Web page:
Professor: rising inequality could lead to a revolution
Danish economists fear inequality will keep growing and they worry about the consequences. In the worst event, there could be a revolution.
If inequality keeps growing, it could lead to an outright revolution. That’s the message from Jesper Jespersen, Professor of Macroeconomics at Roskilde University, who says rising inequality will lead to social and political unrest.
“The current developments can’t go on forever, because that would mean that all income would go to the affluent in the end. And then there simply isn’t anything left for wages for ordinary people,” says Jespersen.
“If the wage share is continually lowered, a revolution could break out, as Marx predicted,” he says, but adds that the rising inequality isn’t a law of nature and politicians will probably intervene before the torches and hayforks are raised in the air.
Jespersen’s wagging finger comes in the wake of the monumental work ‘Capital in the 21st Century’ by the French economist Thomas Pikkety.
In his book, Pikkety uses an extensive collection of data to demonstrate that inequality has generally been on the increase since the 18th century and is likely to keep growing in the future.
The public will demand change
Katarina Juselius, Professor of Economics at the University of Copenhagen, has followed Pikkety’s work from the sideline for years. She agrees with his prediction that assets will be divided between fewer people, and that this will lead to a rise in inequality.
However, Juselius isn’ worried about a revolution in the near future:
“I don’t believe that capitalism will be replaced by another system. It’s utopian. But I do think that public pressure on politicians to make changes will be so great that they’ll have to counteract the rising inequality with progressive taxation and more redistribution.”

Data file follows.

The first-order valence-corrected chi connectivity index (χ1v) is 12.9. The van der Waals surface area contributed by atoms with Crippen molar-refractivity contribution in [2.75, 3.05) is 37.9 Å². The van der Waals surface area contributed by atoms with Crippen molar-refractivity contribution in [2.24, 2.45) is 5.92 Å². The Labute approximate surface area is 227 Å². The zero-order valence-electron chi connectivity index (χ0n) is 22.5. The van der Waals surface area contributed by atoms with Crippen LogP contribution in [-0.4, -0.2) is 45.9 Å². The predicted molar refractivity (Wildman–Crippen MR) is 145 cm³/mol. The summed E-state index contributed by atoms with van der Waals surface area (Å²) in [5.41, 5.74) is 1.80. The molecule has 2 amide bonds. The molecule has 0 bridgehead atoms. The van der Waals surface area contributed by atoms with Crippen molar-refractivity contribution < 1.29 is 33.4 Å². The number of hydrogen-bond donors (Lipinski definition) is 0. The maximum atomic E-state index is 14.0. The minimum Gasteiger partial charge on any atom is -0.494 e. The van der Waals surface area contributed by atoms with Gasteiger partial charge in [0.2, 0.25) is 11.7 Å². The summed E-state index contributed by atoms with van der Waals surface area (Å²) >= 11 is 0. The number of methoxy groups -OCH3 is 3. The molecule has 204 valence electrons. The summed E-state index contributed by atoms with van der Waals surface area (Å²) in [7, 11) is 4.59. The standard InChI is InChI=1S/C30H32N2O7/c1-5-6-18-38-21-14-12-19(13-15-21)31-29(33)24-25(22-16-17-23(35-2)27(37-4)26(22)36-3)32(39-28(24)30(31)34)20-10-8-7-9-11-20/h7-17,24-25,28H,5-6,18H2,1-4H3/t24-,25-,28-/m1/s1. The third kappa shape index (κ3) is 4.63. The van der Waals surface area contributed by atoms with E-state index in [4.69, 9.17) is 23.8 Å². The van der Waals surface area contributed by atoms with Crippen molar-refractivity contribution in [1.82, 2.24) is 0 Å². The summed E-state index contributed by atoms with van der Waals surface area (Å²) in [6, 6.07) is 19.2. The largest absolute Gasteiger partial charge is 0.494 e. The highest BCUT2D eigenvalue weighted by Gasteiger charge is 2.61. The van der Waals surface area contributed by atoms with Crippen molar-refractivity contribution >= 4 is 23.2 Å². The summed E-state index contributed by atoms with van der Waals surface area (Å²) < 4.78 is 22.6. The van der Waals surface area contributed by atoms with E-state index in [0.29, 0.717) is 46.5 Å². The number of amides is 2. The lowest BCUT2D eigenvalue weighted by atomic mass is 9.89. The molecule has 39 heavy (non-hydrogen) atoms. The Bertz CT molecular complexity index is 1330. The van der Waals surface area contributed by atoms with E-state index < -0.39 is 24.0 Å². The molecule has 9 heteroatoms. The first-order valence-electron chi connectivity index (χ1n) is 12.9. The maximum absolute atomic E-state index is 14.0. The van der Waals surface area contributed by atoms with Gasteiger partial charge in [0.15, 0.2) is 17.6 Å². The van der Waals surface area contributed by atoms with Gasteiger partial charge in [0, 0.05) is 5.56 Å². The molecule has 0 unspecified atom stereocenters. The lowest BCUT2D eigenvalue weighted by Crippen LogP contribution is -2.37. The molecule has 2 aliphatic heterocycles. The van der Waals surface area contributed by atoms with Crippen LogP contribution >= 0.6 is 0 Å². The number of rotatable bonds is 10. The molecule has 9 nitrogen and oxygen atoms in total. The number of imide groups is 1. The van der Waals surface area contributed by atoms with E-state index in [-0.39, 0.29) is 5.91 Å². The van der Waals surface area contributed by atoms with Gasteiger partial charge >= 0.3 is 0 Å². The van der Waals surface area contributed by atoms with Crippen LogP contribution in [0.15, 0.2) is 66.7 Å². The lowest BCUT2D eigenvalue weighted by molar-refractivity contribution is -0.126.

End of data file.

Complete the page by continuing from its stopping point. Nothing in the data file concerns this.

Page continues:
Could democracy turn things around?
Thomas Pikkety’s monumental work on inequality, ‘Capital in the 21st Century’, is a comprehensive historical examination of inequality in the western world.
Pikkety’s main point is that inequality has generally been on the rise in the West since the 18th century, with the exception of the period between the First World War and the mid 1970s, when two world wars and an economic depression rendered most fortunes worthless.
Pikkety attributes this development to the fact that the worth of the world’s fortunes generally grows faster than the economies of individual countries overall. When this dynamic makes itself felt, inequality will grow, as the by far richest members of society will own the greater part of all of the assets at all times.
Economist Christian Gormsen doesn’t worry about a revolution either. However, nor is he certain that political changes will tackle the growing inequality.
He worries that the current developments will simply continue, and that this will mean a hitherto unforeseen degree of inequality.
“I won’t rule out that inequality will simply continue to grow as far as the eye can see. In the US, inequality has grown explosively since the 1970s -- the richest 10 per cent of the American population appropriates the same proportion of the American economy today as they did in 1910. And Americans have only recently started to seriously discuss inequality,” says Gormsen, who is economist and analyst in the Danish centre-left think tank Cevea.
Gormsen notes that on the whole it’s uncertain how much inequality it’s possible to have in a society, before the pressure for change grows too large to maintain the status quo.
“It’s a fascinating question. We know that the market itself doesn’t ensure equality. To the contrary, there’s a tendency towards growing inequality in a market economy. But are the politicians able to stabilise that tendency, and will they do so? Our historical experience perhaps points in the direction of a ‘no’ to that question,” says Gormsen.
Future consumption of capital owners will be decisive
Carl Johan Dalgaard, Professor of Economics at the University of Copenhagen, recognises Pikkety’s rationale. However, he points out that inequality doesn’t automatically grow, just because fortunes grow faster than national economies. He explains that the fortunes’ share of the overall economy depends on how much those in possession of the assets spend and invest.
“If the return of the capital is solely spent on consumption, the capital won’t grow. Whether inequality will hit the level it was at prior to the First World War, or if it will stabilise at the high level we are currently witnessing, depends on how much of the return the capital owners spend and how much they will invest,” says Dalgaard.
Gormsen agrees that the consumption and reinvestments of capital owners is central to how inequality will develop in the future. However, he believes that it’s unlikely that the richest capital owners will mobilise a larger proportion of their assets for consumption than they have previously done.
“Today, there are magazines for rich people who need inspiration for how to spend their fortunes. I can’t see why the richest capital owners should suddenly start invest a significantly smaller proportion of their returns,” he says.
Translated by: Iben Gøtzsche Thiele